- The Washington Times - Friday, June 15, 2007

NEW YORK (AP) — A key Episcopal panel yesterday defied the worldwide Anglican Communion, saying U.S. church leaders should continue their march toward full acceptance of homosexuality.

The Episcopal Executive Council said that Anglican leaders, called primates, cannot make decisions for the American denomination, which is the Anglican body in the United States.

“We question the authority of the primates to impose deadlines and demands upon any of the churches of the Anglican Communion,” the council said after a meeting in Parsippany, N.J.

The worldwide Anglican Communion has moved toward the brink of splitting since the Episcopal Church consecrated V. Gene Robinson, an open homosexual, as bishop of New Hampshire in 2003.

In February, Anglican leaders demanded that Episcopalians allow a panel that would include overseas Anglicans to oversee conservative Episcopal parishes in the United States. Episcopalians also were given until Sept. 30 to unequivocally pledge not to consecrate another openly homosexual bishop or authorize official blessings for same-sex unions, as some parts of the U.S. church have done.

The Executive Council did not speak directly to the other demands in its statement yesterday, but said it has struggled “to embrace people who have historically been marginalized.”

“Today this struggle has come to include the place of gay and lesbian people and their vocations in the life of the church,” the council wrote.

The document approved by the 38-member panel of clergy and lay people is not the final word from the U.S. church. Episcopal bishops will give the denomination’s official response during a meeting Sept. 20 to 25 in New Orleans. The prelates strongly indicated at a March gathering that although they wanted to stay in the communion, they considered the demands unacceptable.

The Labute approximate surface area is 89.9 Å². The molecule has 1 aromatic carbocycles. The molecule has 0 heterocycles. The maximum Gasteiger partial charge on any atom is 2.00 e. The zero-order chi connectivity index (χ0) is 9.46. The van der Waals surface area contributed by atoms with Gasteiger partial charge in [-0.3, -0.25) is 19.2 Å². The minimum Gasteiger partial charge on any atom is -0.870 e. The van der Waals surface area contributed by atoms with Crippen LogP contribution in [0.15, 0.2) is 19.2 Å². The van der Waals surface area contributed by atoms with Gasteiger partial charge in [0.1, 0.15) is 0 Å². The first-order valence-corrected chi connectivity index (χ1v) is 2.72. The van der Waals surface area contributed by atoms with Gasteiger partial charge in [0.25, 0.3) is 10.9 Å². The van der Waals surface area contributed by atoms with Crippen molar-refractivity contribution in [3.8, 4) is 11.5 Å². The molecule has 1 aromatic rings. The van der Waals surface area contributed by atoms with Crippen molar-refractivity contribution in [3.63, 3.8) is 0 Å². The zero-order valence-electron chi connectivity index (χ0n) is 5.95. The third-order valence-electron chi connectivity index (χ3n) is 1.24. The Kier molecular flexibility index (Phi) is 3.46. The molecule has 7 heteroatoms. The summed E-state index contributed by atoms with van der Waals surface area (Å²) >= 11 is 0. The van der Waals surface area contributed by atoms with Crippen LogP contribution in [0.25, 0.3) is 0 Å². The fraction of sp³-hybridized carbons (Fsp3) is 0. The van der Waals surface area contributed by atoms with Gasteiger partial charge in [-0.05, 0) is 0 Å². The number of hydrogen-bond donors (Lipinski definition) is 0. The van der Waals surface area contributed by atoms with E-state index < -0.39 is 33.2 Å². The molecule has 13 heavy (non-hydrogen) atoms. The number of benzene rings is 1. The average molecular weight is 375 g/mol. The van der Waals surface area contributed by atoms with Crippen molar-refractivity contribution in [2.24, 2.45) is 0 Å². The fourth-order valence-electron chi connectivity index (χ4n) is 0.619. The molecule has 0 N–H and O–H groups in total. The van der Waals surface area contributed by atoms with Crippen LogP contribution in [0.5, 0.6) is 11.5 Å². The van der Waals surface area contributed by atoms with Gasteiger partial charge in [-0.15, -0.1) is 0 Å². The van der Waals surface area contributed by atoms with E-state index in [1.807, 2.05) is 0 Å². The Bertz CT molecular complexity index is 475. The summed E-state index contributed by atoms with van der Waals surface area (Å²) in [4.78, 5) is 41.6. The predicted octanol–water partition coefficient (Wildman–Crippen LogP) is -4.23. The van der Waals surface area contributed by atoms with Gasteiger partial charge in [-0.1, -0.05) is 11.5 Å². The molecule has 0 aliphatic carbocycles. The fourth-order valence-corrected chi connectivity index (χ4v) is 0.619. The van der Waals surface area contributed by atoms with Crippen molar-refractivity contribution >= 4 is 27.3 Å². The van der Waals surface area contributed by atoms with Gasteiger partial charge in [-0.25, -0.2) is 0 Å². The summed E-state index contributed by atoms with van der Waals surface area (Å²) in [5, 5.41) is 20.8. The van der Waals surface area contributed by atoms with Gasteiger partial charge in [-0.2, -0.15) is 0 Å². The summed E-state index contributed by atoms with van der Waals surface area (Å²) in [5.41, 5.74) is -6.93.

The 77-million-member communion is a loose association of churches that trace their roots to the Church of England. Each Anglican province is self-governing, and the communion’s spiritual leader, Archbishop of Canterbury Rowan Williams, has no direct authority to force a compromise.

But in a series of emergency summits and private negotiations over the last four years, Archbishop Williams has worked to prevent a schism. Under pressure from Episcopal leaders, he has agreed to attend the bishops meeting in New Orleans.

Last month, he announced that neither Bishop Robinson nor Bishop Martyn Minns, head of a group of breakaway U.S. Episcopal parishes aligned with the Anglican Church of Nigeria, would be invited to the communion’s once-a-decade Lambeth Conference. Bishop Minns’ group, the Convocation of Anglicans in North America, was formed by Nigerian Archbishop Peter Akinola as a mission to the United States.

In an interview with Time, Archbishop Williams said a split isn’t inevitable but that the communion “feels very vulnerable and very fragile, perhaps more so than it’s been for a very long time.”

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